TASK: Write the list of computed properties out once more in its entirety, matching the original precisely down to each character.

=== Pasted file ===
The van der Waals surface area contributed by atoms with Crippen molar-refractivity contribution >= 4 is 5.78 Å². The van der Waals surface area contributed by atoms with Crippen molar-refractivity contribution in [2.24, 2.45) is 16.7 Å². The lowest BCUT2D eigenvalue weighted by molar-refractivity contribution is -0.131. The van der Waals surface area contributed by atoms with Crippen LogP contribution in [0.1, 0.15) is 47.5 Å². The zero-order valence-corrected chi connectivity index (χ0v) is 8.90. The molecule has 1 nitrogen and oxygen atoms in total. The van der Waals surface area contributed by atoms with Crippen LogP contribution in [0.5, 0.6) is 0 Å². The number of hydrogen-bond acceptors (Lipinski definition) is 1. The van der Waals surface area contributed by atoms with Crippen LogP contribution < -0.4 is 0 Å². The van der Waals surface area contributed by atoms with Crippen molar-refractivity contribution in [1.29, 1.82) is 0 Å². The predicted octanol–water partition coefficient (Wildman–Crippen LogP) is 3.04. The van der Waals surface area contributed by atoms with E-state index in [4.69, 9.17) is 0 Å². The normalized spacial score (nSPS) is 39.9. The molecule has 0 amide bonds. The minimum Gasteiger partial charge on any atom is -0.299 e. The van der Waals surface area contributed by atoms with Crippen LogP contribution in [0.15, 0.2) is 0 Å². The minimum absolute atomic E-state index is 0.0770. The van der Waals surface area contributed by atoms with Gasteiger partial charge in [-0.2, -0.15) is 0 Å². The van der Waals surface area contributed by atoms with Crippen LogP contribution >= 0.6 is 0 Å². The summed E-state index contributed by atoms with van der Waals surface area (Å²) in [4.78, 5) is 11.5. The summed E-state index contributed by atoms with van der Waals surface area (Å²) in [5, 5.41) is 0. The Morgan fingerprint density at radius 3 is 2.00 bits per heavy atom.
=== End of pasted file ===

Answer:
The van der Waals surface area contributed by atoms with Crippen molar-refractivity contribution >= 4 is 5.78 Å². The van der Waals surface area contributed by atoms with Crippen molar-refractivity contribution in [2.24, 2.45) is 16.7 Å². The lowest BCUT2D eigenvalue weighted by molar-refractivity contribution is -0.131. The van der Waals surface area contributed by atoms with Crippen LogP contribution in [0.1, 0.15) is 47.5 Å². The zero-order valence-corrected chi connectivity index (χ0v) is 8.90. The molecule has 1 nitrogen and oxygen atoms in total. The van der Waals surface area contributed by atoms with Crippen LogP contribution in [0.5, 0.6) is 0 Å². The number of hydrogen-bond acceptors (Lipinski definition) is 1. The van der Waals surface area contributed by atoms with Crippen LogP contribution < -0.4 is 0 Å². The van der Waals surface area contributed by atoms with Crippen molar-refractivity contribution in [1.29, 1.82) is 0 Å². The predicted octanol–water partition coefficient (Wildman–Crippen LogP) is 3.04. The van der Waals surface area contributed by atoms with E-state index in [4.69, 9.17) is 0 Å². The normalized spacial score (nSPS) is 39.9. The molecule has 0 amide bonds. The minimum Gasteiger partial charge on any atom is -0.299 e. The van der Waals surface area contributed by atoms with Crippen LogP contribution in [0.15, 0.2) is 0 Å². The minimum absolute atomic E-state index is 0.0770. The van der Waals surface area contributed by atoms with Gasteiger partial charge in [-0.2, -0.15) is 0 Å². The van der Waals surface area contributed by atoms with Crippen LogP contribution >= 0.6 is 0 Å². The summed E-state index contributed by atoms with van der Waals surface area (Å²) in [4.78, 5) is 11.5. The summed E-state index contributed by atoms with van der Waals surface area (Å²) in [5, 5.41) is 0. The Morgan fingerprint density at radius 3 is 2.00 bits per heavy atom.